By Sarrah Peters
Gadsden lost a great businesswoman and benefactor of charitable organizations last Friday (Apr. 1).
Mary Lee Hardin Willard was a staunch supporter of the Mary G. Hardin Center for Cultural Arts, named after her mother, the First United Methodist Church of Gadsden, the local Boys and Girls Club and the Candler School of Theology at Emory University.
Willard was currently the chairperson in charge of renovations at the First United Methodist Church of Gadsden.
Community leaders all agree that Willard was a community service-oriented person who greatly influenced Gadsden.
“The best way to describe Mary Lee was flamboyant and a generous philanthropist,” said Mandell Tillman, one of Willard’s classmates and friends. “She will be truly missed, not just by her friends, but by the community as a whole.”
The Hardin family was a huge contributor to the Hardin Center, which revitalized Gadsden’s downtown area. Willard carried on her mother’s legacy by serving on the Gadsden Cultural Arts Foundation board of directors.
“Mary Lee championed her mother’s ideals of community service,” said Bobby Welch.
After Willard’s mother passed, she took on running the Hardin Company, which ran numerous Piggly Wigglys, a grocery chain that Willard’s mother brought to the area.
“Her mom was one of the early pioneers of women in business,” said Mark Condra. “Her daughters grew up in business. They helped carry on their mother’s legacy.”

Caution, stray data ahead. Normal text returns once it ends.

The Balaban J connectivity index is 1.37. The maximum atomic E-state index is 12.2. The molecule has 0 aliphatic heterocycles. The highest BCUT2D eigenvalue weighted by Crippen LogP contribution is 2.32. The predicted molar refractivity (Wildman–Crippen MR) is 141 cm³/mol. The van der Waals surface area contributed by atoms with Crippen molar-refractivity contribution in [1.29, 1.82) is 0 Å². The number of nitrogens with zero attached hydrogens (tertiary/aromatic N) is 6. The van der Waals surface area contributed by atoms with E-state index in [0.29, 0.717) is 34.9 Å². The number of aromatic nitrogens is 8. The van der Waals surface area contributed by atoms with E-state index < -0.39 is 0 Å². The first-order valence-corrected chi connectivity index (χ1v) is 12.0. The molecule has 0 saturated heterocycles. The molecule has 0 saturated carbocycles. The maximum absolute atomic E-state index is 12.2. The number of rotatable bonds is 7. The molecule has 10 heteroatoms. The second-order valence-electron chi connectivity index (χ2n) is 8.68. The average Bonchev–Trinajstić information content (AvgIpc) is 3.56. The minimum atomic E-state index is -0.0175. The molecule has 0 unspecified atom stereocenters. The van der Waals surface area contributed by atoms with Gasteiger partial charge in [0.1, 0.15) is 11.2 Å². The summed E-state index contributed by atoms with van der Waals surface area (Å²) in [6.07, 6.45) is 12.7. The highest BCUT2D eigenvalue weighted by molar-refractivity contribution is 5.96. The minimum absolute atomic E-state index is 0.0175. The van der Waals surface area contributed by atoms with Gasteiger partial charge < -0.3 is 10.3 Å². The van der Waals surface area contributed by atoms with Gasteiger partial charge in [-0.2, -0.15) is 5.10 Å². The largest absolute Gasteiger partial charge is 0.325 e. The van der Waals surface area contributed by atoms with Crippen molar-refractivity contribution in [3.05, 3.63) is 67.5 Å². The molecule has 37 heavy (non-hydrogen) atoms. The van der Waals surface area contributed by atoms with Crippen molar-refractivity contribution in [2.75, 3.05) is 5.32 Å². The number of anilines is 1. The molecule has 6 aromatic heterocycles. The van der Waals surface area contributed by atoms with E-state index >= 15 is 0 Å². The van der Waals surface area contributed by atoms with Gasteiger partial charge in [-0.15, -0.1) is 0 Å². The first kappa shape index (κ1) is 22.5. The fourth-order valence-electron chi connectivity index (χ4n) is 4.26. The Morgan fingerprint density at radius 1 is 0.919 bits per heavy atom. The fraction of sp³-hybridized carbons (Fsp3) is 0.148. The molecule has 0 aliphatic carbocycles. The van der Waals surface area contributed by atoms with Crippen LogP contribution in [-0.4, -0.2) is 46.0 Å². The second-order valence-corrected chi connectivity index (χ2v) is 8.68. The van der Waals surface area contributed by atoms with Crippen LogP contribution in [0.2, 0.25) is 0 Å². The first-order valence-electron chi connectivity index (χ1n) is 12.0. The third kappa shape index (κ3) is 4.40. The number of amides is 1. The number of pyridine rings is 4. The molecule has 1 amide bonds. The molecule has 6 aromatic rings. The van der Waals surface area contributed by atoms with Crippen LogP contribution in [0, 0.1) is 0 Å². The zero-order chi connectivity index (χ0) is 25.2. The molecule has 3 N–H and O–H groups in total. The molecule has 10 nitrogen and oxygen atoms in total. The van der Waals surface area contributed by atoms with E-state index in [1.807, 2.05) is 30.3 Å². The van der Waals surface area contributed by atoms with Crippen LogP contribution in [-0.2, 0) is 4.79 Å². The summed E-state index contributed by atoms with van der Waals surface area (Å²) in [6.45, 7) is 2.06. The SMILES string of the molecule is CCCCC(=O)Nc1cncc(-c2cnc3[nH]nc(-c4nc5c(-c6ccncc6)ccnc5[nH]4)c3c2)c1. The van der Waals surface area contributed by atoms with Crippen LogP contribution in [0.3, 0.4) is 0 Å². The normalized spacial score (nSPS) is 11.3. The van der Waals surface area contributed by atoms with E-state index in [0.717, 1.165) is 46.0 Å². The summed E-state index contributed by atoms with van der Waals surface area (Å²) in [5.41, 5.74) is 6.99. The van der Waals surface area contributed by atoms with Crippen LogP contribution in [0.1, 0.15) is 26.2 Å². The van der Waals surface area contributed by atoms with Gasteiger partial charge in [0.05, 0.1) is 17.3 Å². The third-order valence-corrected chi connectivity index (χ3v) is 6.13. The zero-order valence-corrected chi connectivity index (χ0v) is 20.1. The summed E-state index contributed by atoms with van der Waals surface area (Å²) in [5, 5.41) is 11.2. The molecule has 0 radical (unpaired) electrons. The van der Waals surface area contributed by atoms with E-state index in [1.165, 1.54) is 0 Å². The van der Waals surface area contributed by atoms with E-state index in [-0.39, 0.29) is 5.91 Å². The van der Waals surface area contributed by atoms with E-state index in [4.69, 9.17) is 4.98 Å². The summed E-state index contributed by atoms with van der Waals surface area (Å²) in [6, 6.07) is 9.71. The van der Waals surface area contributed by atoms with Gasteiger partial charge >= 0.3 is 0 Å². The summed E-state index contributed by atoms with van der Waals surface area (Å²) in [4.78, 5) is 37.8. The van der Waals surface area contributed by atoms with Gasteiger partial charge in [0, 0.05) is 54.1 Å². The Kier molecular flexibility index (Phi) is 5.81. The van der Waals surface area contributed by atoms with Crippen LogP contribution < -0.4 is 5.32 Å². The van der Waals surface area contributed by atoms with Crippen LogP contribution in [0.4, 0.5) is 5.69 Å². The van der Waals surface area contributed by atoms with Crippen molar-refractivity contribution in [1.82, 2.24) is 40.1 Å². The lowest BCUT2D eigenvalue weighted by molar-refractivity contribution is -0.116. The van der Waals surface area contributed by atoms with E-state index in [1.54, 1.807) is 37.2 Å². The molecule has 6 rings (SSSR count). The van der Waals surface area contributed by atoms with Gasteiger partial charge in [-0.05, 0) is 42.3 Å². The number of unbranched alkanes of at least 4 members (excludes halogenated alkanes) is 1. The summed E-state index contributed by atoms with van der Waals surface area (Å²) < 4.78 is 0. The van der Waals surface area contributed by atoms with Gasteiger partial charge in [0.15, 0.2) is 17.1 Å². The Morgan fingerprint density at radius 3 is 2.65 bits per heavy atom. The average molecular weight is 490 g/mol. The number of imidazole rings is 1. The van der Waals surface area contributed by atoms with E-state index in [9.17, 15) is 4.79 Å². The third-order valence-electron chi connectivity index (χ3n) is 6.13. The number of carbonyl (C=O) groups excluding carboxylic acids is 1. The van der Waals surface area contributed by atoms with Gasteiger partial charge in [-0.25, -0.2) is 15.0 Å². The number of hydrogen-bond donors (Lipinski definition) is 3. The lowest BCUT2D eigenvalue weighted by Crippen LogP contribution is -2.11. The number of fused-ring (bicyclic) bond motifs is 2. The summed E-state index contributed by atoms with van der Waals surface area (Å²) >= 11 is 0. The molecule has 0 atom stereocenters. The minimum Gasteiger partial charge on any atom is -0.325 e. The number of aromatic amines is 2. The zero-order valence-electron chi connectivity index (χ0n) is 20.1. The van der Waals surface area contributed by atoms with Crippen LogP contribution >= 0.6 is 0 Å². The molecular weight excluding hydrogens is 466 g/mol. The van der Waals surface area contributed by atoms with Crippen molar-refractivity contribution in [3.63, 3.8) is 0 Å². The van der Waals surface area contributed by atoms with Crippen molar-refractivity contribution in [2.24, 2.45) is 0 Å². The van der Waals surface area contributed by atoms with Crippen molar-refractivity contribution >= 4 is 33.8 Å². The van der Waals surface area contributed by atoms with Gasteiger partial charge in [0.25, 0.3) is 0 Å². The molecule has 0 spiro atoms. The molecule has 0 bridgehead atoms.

“She was an outstanding business lady,” said Etowah County Probate Judge Bobby Junkins, who not only went to high school with Willard, but also served on several boards with her. “Mary Lee was a very thoughtful person, very helpful. She was always very supportive of me.”
“Her, her mom and her sister have always been really involved in Gadsden,” said Gadsden Mayor Sherman Guyton. “She will surely be missed. She was a really good person.”
“Willard’s leadership and commitment made the Hardin Center what it is today,” said State Representative Craig Ford. “Her loss will be felt throughout the community, but that is a testimony to how big a part of this community she was. I want to offer my condolences to her sister, Elisabeth, and husband Bill. Our thoughts and prayers are with them at this time.”
No matter what she was working to do, Welch says that Willard liked to “think big, go big and offer the very best.”
“She was witty, charming and reminded you of the movie star Bette Davis,” said Welch. “You couldn’t talk her into doing something she didn’t believe in, but if she believed in something she was all for it. She was a wonderful lady, a remarkable person.”
The memorial service for Willard will be held May 1 at the First United Methodist Church of Gadsden. Further details have yet to be announced.
In lieu of flowers, the family asks for donations to remember Willard’s generous spirit. Donations will be accepted for the Mary G. Hardin Center for Cultural Arts, the First United Methodist Church of Gadsden and the Candler School of Theology at Emory University.